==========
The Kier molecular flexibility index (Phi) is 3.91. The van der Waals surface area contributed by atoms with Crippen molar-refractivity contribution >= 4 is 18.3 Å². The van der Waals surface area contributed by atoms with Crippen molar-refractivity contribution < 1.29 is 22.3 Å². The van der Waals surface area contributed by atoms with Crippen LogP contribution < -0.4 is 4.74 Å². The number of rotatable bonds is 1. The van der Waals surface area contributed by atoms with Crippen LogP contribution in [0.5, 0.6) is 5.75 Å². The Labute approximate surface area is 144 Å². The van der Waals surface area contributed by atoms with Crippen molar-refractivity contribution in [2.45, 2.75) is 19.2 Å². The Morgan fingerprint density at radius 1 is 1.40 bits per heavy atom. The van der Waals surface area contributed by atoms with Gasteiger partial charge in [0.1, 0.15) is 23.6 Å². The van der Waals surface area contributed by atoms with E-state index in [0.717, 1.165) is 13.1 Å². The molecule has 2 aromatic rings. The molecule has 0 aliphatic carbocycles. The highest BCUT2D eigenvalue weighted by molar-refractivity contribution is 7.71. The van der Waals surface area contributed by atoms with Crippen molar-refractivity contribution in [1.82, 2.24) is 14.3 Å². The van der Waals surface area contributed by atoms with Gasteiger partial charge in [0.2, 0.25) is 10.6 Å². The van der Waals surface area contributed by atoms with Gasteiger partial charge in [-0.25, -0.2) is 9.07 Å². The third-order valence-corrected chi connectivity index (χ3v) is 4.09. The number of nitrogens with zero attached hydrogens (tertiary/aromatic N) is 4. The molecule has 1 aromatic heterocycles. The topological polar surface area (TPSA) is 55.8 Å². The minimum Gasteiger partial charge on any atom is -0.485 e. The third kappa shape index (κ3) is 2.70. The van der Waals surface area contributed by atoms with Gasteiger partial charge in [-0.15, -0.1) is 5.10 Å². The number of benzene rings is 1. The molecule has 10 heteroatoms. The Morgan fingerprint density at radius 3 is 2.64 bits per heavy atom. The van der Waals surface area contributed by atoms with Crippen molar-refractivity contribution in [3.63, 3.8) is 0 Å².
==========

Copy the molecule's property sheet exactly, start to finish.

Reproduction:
The Kier molecular flexibility index (Phi) is 3.91. The van der Waals surface area contributed by atoms with Crippen molar-refractivity contribution >= 4 is 18.3 Å². The van der Waals surface area contributed by atoms with Crippen molar-refractivity contribution < 1.29 is 22.3 Å². The van der Waals surface area contributed by atoms with Crippen LogP contribution < -0.4 is 4.74 Å². The number of rotatable bonds is 1. The van der Waals surface area contributed by atoms with Crippen LogP contribution in [0.5, 0.6) is 5.75 Å². The Labute approximate surface area is 144 Å². The van der Waals surface area contributed by atoms with Crippen molar-refractivity contribution in [2.45, 2.75) is 19.2 Å². The Morgan fingerprint density at radius 1 is 1.40 bits per heavy atom. The van der Waals surface area contributed by atoms with Gasteiger partial charge in [0.1, 0.15) is 23.6 Å². The van der Waals surface area contributed by atoms with E-state index in [0.717, 1.165) is 13.1 Å². The molecule has 2 aromatic rings. The molecule has 0 aliphatic carbocycles. The highest BCUT2D eigenvalue weighted by molar-refractivity contribution is 7.71. The van der Waals surface area contributed by atoms with Crippen molar-refractivity contribution in [1.82, 2.24) is 14.3 Å². The van der Waals surface area contributed by atoms with Gasteiger partial charge in [0.2, 0.25) is 10.6 Å². The van der Waals surface area contributed by atoms with Gasteiger partial charge in [-0.25, -0.2) is 9.07 Å². The third-order valence-corrected chi connectivity index (χ3v) is 4.09. The number of nitrogens with zero attached hydrogens (tertiary/aromatic N) is 4. The molecule has 1 aromatic heterocycles. The topological polar surface area (TPSA) is 55.8 Å². The minimum Gasteiger partial charge on any atom is -0.485 e. The third kappa shape index (κ3) is 2.70. The van der Waals surface area contributed by atoms with Gasteiger partial charge in [-0.15, -0.1) is 5.10 Å². The number of benzene rings is 1. The molecule has 10 heteroatoms. The Morgan fingerprint density at radius 3 is 2.64 bits per heavy atom. The van der Waals surface area contributed by atoms with Crippen molar-refractivity contribution in [3.63, 3.8) is 0 Å².